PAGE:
Arkansas

The white-tailed deer (Odocoileus virginiana) in Arkansas had dwindled to about 300 animals by the early 1930s. At this time, it was widely believed that the mountain lion (Puma concolor) was extirpated from the state (Young and Goldman 1946).

With increasing numbers of mountain lion sightings and accumulation of hard evidence, it appears that free-ranging mountain lions have occasionally appeared in Arkansas. However, the number of animals, their origination, taxonomic status, and breeding status are unknown.

Five sightings have been confirmed since 2009. In the fall of 2014, a deer hunter killed a mountain lion, making it the first mountain lion killed in the state since 1975.

  • Support Grand Teton National Park’s Preferred Alternative for Moose-Wilson

     • The Cougar Fund
  • Cougars are the most amazing animals!

     • The Cougar Fund
  • Not all sightings are sightings!

     • The Cougar Fund

    Three recent mountain lion "sightings" in Arkansas have turned out to be "unsubstantiated" following extensive investigation by Arkansas Game & Fish.

  • Proceedings of the 11th Mountain Lion Workshop

     • The Cougar Fund

    Proceedings of the 11th Mountain Lion Workshop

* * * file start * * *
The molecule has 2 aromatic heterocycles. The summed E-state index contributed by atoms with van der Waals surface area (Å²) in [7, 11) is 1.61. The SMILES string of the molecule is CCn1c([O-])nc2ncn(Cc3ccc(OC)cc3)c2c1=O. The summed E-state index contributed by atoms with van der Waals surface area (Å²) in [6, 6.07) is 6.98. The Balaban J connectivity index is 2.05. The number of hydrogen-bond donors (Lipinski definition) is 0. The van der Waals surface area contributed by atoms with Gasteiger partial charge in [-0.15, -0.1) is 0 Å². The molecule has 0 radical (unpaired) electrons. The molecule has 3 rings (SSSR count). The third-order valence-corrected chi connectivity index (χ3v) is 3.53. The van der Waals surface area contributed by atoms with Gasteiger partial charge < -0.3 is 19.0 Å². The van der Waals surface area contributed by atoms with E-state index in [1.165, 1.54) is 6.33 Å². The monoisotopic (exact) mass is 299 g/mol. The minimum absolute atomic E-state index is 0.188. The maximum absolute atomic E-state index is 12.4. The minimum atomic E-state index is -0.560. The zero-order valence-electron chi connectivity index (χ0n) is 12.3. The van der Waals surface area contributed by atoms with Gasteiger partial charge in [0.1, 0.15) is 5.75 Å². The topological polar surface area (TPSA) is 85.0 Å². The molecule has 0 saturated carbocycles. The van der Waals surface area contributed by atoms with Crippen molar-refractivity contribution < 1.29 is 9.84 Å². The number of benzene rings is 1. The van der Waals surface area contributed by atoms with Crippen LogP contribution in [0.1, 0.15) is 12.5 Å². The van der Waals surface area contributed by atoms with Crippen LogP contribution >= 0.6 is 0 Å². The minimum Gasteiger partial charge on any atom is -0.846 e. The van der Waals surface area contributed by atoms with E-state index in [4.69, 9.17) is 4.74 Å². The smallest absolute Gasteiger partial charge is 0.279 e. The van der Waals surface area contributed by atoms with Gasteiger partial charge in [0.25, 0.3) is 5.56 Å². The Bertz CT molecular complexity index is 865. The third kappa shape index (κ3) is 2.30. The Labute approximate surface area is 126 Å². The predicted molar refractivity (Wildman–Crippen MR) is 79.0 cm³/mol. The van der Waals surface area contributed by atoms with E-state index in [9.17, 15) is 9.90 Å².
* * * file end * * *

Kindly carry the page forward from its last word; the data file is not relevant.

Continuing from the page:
Integrating Scientific Findings into Management
    Hunter Conference Center, Southern Utah University
    Cedar City, Utah
    May 12‐15, 2014

  • Integrating Values and Ethics into Wildlife Policy and Management—Lessons from North America

     • The Cougar Fund

    Fox and Bekoff (2011)

    Abstract: Few animals provoke as wide a range of emotions as wolves. Some see wolves as icons of a lost wilderness; others see them as intruders. As the battle continues between wolf proponents and opponents, finding solutions that resolve conflicts while supporting the integrity of nature is challenging. In this essay we argue that we need to make room for wolves and other native carnivores who are re-colonizing areas from which they were extirpated. Strategies that foster coexistence are necessary and wildlife agencies must consider all stakeholders and invest adequate resources to inform the public about how to mitigate conflicts between people/domestic animals, and predators. Values and ethics must be woven into wildlife policy and management and we must be willing to ask difficult ethical questions and learn from past mistakes.